What does the Anthropocene mean? Art, ethics & collaboration in the geo historical moment

What does the Anthropocene mean?

Art, ethics & collaboration in the geo historical moment

This discussion will offer an insight into collaborative art-science practices and ethical dilemmas in response to the proposition from many leading geologists that we should call our present era the ‘Anthropocene’ on account of our impact as a species upon the planet. There is little doubt among the scientific community that human activities have profoundly altered the natural course not only of the atmosphere, but also the biosphere (life on earth), the hydrosphere (water on earth) and the lithosphere (the earth itself). What artistic strategies can measure up to the enormous implications of this situation, and what are the ethical limitations to collaborative and creative research in this area? Expert panellists present their differing views and invite questions and contributions from the audience.


Dr Marius Kwint is Reader in Visual Culture at the University of Portsmouth, UK, and former Lecturer (and Acting Head of Department) in History of Art and Fellow of St. Catherine’s College in the University of Oxford. In 2012 he was guest curator of the critically acclaimed exhibition Brains: the Mind as Matter, on the history of the brain in science and art, at London’s Wellcome Collection. This was the most popular exhibition ever held at Wellcome and a revised version toured to the Museum of Science and Industry (MOSI) in Manchester in 2013. Previously, after completing his doctorate at Oxford on the history of the circus in 1995, he was appointed Senior Research Fellow in History of Design jointly with the Victoria and Albert Museum and the Royal College of Art in London. In 2005, he devised and co-curated the exhibition Einfach Komplex (Simply Komplex) on the dendritic (branching) form in scientific visual culture, at the Museum für Gestaltung in Zurich. Marius Kwint has written many articles and monograph and catalogue essays on contemporary art and design.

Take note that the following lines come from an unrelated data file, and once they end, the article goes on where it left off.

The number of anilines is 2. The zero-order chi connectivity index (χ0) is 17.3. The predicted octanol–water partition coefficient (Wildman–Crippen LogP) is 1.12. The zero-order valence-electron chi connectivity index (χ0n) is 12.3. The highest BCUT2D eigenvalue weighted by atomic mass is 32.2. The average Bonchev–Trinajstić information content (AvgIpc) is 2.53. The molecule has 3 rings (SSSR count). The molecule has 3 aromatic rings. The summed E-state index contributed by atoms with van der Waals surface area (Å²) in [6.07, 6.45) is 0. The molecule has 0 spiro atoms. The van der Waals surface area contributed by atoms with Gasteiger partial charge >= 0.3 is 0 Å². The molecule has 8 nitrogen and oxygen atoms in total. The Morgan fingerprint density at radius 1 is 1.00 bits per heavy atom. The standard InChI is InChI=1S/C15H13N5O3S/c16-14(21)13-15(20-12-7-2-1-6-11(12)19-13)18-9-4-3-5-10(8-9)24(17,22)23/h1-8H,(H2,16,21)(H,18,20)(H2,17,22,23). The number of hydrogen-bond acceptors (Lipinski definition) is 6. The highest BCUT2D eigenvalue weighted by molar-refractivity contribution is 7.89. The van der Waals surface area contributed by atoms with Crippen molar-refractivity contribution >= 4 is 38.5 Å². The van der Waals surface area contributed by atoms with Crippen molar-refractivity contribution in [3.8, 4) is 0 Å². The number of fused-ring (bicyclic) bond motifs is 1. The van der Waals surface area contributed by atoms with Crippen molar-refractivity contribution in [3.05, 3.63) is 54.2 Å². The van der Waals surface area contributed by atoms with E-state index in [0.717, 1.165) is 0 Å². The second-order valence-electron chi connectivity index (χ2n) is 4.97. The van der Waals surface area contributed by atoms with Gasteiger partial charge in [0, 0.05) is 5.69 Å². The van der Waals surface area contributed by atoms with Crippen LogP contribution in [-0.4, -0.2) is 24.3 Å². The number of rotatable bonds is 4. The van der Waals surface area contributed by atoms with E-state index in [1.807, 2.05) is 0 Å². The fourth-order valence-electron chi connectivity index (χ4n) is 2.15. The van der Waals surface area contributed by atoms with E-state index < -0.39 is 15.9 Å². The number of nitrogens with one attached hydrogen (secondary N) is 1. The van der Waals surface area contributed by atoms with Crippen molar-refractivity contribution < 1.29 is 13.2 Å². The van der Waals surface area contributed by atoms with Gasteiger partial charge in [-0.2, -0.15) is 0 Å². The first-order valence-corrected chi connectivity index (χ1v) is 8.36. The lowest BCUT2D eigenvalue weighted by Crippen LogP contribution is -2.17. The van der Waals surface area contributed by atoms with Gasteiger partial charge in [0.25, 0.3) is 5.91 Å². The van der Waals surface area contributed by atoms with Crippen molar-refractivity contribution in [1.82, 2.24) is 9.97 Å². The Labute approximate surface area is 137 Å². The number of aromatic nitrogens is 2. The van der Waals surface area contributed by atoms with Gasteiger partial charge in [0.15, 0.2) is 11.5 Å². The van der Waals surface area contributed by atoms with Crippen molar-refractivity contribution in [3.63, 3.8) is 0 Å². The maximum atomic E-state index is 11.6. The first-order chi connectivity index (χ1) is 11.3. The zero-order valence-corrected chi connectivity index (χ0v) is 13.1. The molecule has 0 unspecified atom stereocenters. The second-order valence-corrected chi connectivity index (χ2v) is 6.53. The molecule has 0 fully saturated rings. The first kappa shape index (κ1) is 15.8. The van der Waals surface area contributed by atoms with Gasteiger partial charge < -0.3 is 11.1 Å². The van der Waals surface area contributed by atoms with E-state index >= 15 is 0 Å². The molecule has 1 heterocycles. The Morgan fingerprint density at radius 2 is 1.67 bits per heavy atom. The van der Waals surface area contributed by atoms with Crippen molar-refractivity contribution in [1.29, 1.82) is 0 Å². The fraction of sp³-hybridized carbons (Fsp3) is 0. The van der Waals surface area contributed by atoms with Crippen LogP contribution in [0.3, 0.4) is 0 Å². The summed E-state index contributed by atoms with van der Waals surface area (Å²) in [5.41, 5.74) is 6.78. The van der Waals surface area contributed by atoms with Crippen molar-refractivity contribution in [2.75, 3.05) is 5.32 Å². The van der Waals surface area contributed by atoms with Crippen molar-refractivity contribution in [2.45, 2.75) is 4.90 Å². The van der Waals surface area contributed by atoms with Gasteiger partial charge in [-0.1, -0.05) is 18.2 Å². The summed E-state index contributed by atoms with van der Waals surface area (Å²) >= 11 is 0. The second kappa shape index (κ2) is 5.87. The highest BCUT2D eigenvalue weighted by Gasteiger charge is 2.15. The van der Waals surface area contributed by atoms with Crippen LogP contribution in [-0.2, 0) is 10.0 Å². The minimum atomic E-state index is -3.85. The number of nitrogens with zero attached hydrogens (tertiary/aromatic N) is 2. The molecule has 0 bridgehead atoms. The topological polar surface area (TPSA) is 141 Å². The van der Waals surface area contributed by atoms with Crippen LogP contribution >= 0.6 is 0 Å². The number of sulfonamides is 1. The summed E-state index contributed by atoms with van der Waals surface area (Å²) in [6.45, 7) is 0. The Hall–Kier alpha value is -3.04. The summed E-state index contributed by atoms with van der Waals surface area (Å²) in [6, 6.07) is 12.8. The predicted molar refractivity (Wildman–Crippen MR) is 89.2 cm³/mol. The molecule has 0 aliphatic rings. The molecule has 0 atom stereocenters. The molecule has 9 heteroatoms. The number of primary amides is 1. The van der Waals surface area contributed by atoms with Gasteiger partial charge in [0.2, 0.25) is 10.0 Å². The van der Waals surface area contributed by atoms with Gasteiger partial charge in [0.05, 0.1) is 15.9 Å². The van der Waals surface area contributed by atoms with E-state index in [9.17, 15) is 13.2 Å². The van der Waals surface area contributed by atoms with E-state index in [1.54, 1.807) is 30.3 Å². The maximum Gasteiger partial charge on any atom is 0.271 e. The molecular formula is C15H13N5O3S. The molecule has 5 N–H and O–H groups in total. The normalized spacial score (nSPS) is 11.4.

Anaïs Tondeur is a visual artist who works and lives in Paris. She has been commissioned as an artist in residence at the Hydrodynamics laboratory (LadHyx, CNRS, Polytechnique School) (2014-2013, FR), Les 26 Couleurs in their Centre for New Media Arts (2013, FR), Audax Textiel Museum (2011, NL), the Cité Internationale de la dentelle (2011, FR). Her work has been presented in solo exhibitions in Paris and London and group exhibitions shown nationally and internationally. She graduated from the MA Mixed Media at Royal College of Art in 2010, after completing a BA (Hons) in Textiles at Central Saint Martins in 2008. Anaïs Tondeur is represented exclusively by GV Art gallery, London.




Jean-Marc Chomaz is Director of Research at the CNRS, Professor at École Polytechnique, Chair of the LaSIPS department of University Paris-Saclay and associate editor of the Journal of Fluid Mechanics. He is Fellow of the American Physical Society, Churchill College and received the silver medal of CNRS and the Ampère price of the French Science Academy. In 1992, he co-founded the Laboratoire d’Hydrodynamique and initiated art and science collaborations which have been shown in France and abroad.




Joanna Zylinska is Professor of New Media and Communications at Goldsmiths, University of London. The author and editor of many books on art, technology and ethics, she is also a photomedia artist and a curator. Her latest publication is Minimal Ethics for the Anthropocene (Open Humanities Press, 2014; e-version available open access: http://openhumanitiespress.org/minimal-ethics.html

Duration 18 November 2014 - 18 November 2014
Times 6.30pm arrival, for a 7pm – 9pm
Cost Places are free but please RSVP via Eventrbite at http://18november.eventbrite.co.uk
Venue GV Art gallery, London
Address 49 Chiltern Street London W1U 6LY, ,
Contact 020 8408 9800 / info@gvart.co.uk / www.gvart.co.uk/what-does-the-anthropocene-mean-tuesday-18-november-2014-6-30pm-for-a-7pm-start.html

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